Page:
Actually its not such a silly idea, but not for the tax take reason. We have a serious problem in this country and its the distribution of business and its location in relation to its employees locations and this is one way to try and re-adjust it. It has nothing to do with FBT, or tax take, its should be about encouraging those buisnesses in central city to re-locate to cheaper areas to do business and at the same time areas where people want to live. The cost of fixing the public transport system is prohibitive, the cost of building more/wider motorways for ideally the 4 hours peak use a day crazy, and the cost of doing nothing is just creating a longer commute, more time in traffic. The obvious solution to this problem is get the buisnesses that don’t need to be central out of it. This might be one way. Get rid of carparks and make it so expensive to park that the cost of doing business is not worth it. At the moment those who make the decisions on where a business is located probably all have carparks paid for, so it means nothing to them. Lets look at the people complaining. Advertising companies, do they need to be central??. I have one nz wider retailor who uses a wgton based advertiser, so they don’t need to be central. Nor does a lot of other buisnesses these days. Part of the problem is the snob factor of “I want to have an office in ponsonby”, but the reality is do you need one, and what does it really cost to use it. The other option is to try a congestion tax. Try enforcing that one, and besides it then hits the customers who have no option if they want to visit a business, or it hits the lower employees who likewise have no control over where the business is located. While this method won’t be easy, and may not be practical, its part way along the lines we need to be thinking and discussing. How do we better distribute out city/country to solve the transport problems we are creating in Auckland. I doubt it will start that debate, but it should.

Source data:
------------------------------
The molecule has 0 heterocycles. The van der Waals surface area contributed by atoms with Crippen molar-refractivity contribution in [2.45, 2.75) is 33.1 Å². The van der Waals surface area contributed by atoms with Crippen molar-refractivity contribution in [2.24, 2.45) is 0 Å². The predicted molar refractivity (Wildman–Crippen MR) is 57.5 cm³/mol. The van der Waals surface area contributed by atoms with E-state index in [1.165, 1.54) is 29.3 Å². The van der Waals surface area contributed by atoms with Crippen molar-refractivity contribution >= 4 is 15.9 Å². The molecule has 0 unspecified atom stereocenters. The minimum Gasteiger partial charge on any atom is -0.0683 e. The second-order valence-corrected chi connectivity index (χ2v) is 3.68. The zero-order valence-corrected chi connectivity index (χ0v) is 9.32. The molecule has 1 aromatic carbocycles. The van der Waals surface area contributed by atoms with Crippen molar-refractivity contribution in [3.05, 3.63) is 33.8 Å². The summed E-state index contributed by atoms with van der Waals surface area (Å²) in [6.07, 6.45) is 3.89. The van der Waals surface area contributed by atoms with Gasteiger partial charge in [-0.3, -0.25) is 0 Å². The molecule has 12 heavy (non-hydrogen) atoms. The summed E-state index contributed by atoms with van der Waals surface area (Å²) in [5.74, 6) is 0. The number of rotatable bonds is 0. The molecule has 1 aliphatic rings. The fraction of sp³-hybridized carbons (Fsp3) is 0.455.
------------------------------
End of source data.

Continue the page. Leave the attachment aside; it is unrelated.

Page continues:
• Thank you for your comment, hopefully someone will summarise it for me, other wise it will have to wait till this evening for the time to read it